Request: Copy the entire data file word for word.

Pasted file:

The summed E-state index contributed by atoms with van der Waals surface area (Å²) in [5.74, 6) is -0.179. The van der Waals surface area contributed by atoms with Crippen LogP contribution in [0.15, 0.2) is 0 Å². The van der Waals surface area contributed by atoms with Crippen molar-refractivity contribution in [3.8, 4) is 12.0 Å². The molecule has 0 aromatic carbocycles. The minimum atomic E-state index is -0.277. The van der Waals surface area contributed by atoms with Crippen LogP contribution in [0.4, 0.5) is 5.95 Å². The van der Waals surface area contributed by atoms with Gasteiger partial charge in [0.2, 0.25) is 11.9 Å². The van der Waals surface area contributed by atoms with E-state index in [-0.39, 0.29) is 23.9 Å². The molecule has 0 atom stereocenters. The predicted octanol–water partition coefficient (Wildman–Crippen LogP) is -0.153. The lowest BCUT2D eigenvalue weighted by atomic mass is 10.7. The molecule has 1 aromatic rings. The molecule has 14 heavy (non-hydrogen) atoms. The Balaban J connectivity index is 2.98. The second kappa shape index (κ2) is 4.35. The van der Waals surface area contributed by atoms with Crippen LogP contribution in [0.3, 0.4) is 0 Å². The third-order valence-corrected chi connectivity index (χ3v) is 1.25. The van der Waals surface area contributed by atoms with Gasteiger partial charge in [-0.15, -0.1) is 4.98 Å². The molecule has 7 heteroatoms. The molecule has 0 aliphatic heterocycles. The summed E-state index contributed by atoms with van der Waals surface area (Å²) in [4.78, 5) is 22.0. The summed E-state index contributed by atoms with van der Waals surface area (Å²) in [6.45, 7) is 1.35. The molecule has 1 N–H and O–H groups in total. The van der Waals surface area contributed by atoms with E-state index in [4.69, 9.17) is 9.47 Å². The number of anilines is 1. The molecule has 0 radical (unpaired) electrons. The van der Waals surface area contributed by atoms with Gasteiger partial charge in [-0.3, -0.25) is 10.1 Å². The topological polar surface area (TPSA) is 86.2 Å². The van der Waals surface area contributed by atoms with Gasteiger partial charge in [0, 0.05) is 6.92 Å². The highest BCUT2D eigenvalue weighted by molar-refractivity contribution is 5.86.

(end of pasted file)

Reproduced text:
The summed E-state index contributed by atoms with van der Waals surface area (Å²) in [5.74, 6) is -0.179. The van der Waals surface area contributed by atoms with Crippen LogP contribution in [0.15, 0.2) is 0 Å². The van der Waals surface area contributed by atoms with Crippen molar-refractivity contribution in [3.8, 4) is 12.0 Å². The molecule has 0 aromatic carbocycles. The minimum atomic E-state index is -0.277. The van der Waals surface area contributed by atoms with Crippen LogP contribution in [0.4, 0.5) is 5.95 Å². The van der Waals surface area contributed by atoms with Gasteiger partial charge in [0.2, 0.25) is 11.9 Å². The van der Waals surface area contributed by atoms with E-state index in [-0.39, 0.29) is 23.9 Å². The molecule has 0 atom stereocenters. The predicted octanol–water partition coefficient (Wildman–Crippen LogP) is -0.153. The lowest BCUT2D eigenvalue weighted by atomic mass is 10.7. The molecule has 1 aromatic rings. The molecule has 14 heavy (non-hydrogen) atoms. The Balaban J connectivity index is 2.98. The second kappa shape index (κ2) is 4.35. The van der Waals surface area contributed by atoms with Crippen LogP contribution in [0.3, 0.4) is 0 Å². The third-order valence-corrected chi connectivity index (χ3v) is 1.25. The van der Waals surface area contributed by atoms with Gasteiger partial charge in [-0.15, -0.1) is 4.98 Å². The molecule has 7 heteroatoms. The molecule has 0 aliphatic heterocycles. The summed E-state index contributed by atoms with van der Waals surface area (Å²) in [4.78, 5) is 22.0. The summed E-state index contributed by atoms with van der Waals surface area (Å²) in [6.45, 7) is 1.35. The molecule has 1 N–H and O–H groups in total. The van der Waals surface area contributed by atoms with E-state index in [4.69, 9.17) is 9.47 Å². The number of anilines is 1. The molecule has 0 radical (unpaired) electrons. The van der Waals surface area contributed by atoms with Gasteiger partial charge in [-0.3, -0.25) is 10.1 Å². The topological polar surface area (TPSA) is 86.2 Å². The van der Waals surface area contributed by atoms with Gasteiger partial charge in [0, 0.05) is 6.92 Å². The highest BCUT2D eigenvalue weighted by molar-refractivity contribution is 5.86.